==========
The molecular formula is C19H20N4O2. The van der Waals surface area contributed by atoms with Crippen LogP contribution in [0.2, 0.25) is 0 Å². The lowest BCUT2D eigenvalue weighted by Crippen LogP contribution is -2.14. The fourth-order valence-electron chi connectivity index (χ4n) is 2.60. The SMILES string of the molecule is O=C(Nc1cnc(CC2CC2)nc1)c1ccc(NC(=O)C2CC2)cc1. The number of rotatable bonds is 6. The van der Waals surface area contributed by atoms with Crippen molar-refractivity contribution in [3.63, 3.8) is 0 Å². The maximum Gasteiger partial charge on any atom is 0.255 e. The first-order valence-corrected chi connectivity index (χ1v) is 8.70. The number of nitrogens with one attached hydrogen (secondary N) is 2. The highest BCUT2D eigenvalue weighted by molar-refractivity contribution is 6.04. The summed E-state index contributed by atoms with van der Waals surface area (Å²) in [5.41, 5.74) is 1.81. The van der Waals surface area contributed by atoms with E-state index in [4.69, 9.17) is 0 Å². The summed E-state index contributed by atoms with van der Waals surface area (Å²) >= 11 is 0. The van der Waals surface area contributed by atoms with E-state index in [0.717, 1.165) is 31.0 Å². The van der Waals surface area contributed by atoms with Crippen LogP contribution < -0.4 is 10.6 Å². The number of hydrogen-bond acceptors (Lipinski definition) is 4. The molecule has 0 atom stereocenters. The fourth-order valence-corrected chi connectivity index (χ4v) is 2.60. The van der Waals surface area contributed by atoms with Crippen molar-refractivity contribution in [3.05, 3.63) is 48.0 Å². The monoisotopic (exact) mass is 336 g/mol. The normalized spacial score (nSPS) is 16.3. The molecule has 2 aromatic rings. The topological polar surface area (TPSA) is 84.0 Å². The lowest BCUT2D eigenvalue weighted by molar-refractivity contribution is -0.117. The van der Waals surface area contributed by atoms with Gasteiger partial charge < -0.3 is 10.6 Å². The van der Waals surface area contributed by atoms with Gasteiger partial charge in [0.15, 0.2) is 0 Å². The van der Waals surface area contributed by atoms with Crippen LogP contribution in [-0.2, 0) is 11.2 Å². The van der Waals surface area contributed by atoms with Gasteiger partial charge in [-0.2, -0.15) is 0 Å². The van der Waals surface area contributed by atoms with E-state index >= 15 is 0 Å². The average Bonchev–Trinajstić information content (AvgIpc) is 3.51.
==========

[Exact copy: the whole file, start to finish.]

The molecular formula is C19H20N4O2. The van der Waals surface area contributed by atoms with Crippen LogP contribution in [0.2, 0.25) is 0 Å². The lowest BCUT2D eigenvalue weighted by Crippen LogP contribution is -2.14. The fourth-order valence-electron chi connectivity index (χ4n) is 2.60. The SMILES string of the molecule is O=C(Nc1cnc(CC2CC2)nc1)c1ccc(NC(=O)C2CC2)cc1. The number of rotatable bonds is 6. The van der Waals surface area contributed by atoms with Crippen molar-refractivity contribution in [3.63, 3.8) is 0 Å². The maximum Gasteiger partial charge on any atom is 0.255 e. The first-order valence-corrected chi connectivity index (χ1v) is 8.70. The number of nitrogens with one attached hydrogen (secondary N) is 2. The highest BCUT2D eigenvalue weighted by molar-refractivity contribution is 6.04. The summed E-state index contributed by atoms with van der Waals surface area (Å²) in [5.41, 5.74) is 1.81. The van der Waals surface area contributed by atoms with E-state index in [4.69, 9.17) is 0 Å². The summed E-state index contributed by atoms with van der Waals surface area (Å²) >= 11 is 0. The van der Waals surface area contributed by atoms with E-state index in [0.717, 1.165) is 31.0 Å². The van der Waals surface area contributed by atoms with Crippen LogP contribution < -0.4 is 10.6 Å². The number of hydrogen-bond acceptors (Lipinski definition) is 4. The molecule has 0 atom stereocenters. The fourth-order valence-corrected chi connectivity index (χ4v) is 2.60. The van der Waals surface area contributed by atoms with Crippen molar-refractivity contribution in [3.05, 3.63) is 48.0 Å². The monoisotopic (exact) mass is 336 g/mol. The normalized spacial score (nSPS) is 16.3. The molecule has 2 aromatic rings. The topological polar surface area (TPSA) is 84.0 Å². The lowest BCUT2D eigenvalue weighted by molar-refractivity contribution is -0.117. The van der Waals surface area contributed by atoms with Gasteiger partial charge < -0.3 is 10.6 Å². The van der Waals surface area contributed by atoms with Gasteiger partial charge in [0.15, 0.2) is 0 Å². The van der Waals surface area contributed by atoms with Crippen LogP contribution in [-0.2, 0) is 11.2 Å². The van der Waals surface area contributed by atoms with Gasteiger partial charge in [-0.2, -0.15) is 0 Å². The van der Waals surface area contributed by atoms with E-state index >= 15 is 0 Å². The average Bonchev–Trinajstić information content (AvgIpc) is 3.51.